Barnum Car Festival allows imaginations to run wild

Mark Hopco, of Shelton, admires the Bat Car at the Barnum Festival Car Show Concert/Carnival & Food Truck Festival at Z-Topia in Monroe Saturday morning. The 1951 Ford Business Coupe is owned by Nick Maccharoli, 90, Stratford who is known as "Batso".

An American LeFrance fire truck, a vintage military helicopter, a Bat car and the Love Bug from the 1969 Disney movie of the same name were on display amongst the classic cars and hot rods at the annual Barnum Festival Car Show Concert/Carnival & Food Truck Festival at Z-Topia on Route 111 in Monroe Saturday.

A black 1951 Ford Business Coupe with flames painted on the sides, a Grim Reaper with batwings over tombstones and “The Bat’s Revenge” on the trunk caught Mark Hopco’s eye. The Shelton resident took a picture with his cellphone.

The car was entered by Nick Maccharoli, 90, of Stratford, who is affectionately known as “Batso”. Peggi Gnandt, who organized the third annual car show with her husband Greg, said Maccharoli used to work in a body shop and had transformed his Ford into the Bat car.

Peggi and Greg Gnandt pose for a photo in front of the trophies.

Hopco, who brought his 1963 Ford T-Bird hard top to the car show, has participated every year. “We have cars from New York and Massachusetts. This is a big show and the 75th anniversary of the Barnum Festival,” he said.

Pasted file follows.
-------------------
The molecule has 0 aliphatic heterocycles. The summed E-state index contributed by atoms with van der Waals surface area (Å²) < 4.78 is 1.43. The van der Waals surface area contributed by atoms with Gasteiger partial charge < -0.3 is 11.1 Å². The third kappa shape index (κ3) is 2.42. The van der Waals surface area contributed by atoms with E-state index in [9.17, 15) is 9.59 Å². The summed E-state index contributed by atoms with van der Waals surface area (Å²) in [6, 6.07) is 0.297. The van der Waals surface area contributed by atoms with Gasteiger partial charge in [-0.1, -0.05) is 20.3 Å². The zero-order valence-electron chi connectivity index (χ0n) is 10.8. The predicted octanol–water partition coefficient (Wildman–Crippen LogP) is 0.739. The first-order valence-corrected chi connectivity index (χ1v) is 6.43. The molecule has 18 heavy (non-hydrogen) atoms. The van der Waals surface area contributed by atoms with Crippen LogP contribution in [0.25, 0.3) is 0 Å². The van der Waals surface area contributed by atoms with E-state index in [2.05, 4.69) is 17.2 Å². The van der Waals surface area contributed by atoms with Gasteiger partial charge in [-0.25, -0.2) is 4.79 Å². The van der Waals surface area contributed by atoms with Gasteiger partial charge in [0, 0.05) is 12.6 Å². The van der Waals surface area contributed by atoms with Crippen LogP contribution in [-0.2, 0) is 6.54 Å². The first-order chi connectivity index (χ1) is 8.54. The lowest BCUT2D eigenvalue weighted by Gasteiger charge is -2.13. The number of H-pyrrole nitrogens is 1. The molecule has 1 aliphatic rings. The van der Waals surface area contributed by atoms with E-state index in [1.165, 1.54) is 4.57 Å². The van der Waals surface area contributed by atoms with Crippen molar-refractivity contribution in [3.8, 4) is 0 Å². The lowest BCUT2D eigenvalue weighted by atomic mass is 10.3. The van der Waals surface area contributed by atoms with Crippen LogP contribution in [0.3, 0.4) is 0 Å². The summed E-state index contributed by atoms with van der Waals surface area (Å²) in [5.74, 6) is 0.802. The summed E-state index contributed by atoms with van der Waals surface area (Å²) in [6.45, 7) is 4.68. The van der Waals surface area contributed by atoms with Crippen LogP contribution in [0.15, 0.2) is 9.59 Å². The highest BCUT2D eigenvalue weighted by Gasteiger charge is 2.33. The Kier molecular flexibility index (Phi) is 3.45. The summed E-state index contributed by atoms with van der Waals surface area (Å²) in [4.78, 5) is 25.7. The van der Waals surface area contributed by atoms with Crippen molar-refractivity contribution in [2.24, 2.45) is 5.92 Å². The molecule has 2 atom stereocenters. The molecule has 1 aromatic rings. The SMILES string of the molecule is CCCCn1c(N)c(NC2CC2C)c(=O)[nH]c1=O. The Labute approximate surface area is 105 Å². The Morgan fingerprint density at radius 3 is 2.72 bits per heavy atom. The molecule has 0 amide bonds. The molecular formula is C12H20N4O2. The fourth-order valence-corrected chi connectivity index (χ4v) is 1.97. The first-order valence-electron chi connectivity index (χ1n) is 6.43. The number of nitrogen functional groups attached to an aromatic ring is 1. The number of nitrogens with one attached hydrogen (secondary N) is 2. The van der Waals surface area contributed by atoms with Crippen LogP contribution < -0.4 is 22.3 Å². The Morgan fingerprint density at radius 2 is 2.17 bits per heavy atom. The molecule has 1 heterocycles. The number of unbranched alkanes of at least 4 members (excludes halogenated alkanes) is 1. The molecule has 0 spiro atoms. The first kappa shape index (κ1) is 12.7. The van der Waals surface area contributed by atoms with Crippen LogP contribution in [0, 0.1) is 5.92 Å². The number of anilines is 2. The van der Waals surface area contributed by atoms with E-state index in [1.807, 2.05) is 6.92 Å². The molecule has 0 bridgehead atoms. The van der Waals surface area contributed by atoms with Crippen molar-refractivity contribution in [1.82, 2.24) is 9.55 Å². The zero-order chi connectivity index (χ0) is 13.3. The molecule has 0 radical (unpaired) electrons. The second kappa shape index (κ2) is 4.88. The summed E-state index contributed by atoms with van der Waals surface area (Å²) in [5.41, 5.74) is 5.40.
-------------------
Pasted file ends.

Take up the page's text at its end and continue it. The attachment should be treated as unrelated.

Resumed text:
Hopco said a lot of car clubs were represented Saturday, including the Connecticut Seaport Car Club, of which he is a member, and the Old Fart Car Guys Club.

The festivities in Stevenson began with a concert on Friday night featuring Bad Boy and Mullet, and Saturday’s car show featured kids rides from Marenna Amusements, a dozen food trucks, a beer and wine garden and vendors.

Peggi Gnandt expressed her gratitude to George and Paula Zwally, who own the property and allowed the event to be held there.

“We probably have 400 cars and the weather’s ideal for this,” she said. “We’re just blessed to be able to have this and be part of the festival. Thank you to Monroe and Terry Rooney.”

Christopher Soltis, left, and his father, Dennis, stand beside their Willys Jeep, which is named “For Pete’s Sake” after Dennis’ father.

Dennis Soltis and his son, Christopher, brought a jeep and helicopter from the Connecticut Air and Space Museum in Stratford.

The 1942 Willys Jeep is named “For Pete’s Sake” in honor of Dennis Soltis’ father Peter. A vintage bicycle hangs from the back of it and decorative touches inside include an old model baseball bat and glove, two cans of Schlitz beer, a Hershey bar and a football.

The Soltises also brought a Hughes OH-6 military helicopter from the Vietnam War era.

“It was shot down twice and recovered twice,” Christopher said.

Saturday was the first time the Connecticut Air & Space Museum participated in the Barnum Car Show.

“So far it’s great,” Christopher said of Saturday’s event. “It’s really well attended. The weather couldn’t be more perfect. It’s exciting to be part of it.”

On Sept. 15 the museum will host the Corsair Car Show on Lordship Beach in Stratford.

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1 Comment

  1. Did I miss the publicity on the auto show? You need more advertising for it next year. I hated to miss knowing it was taking place this Saturday.

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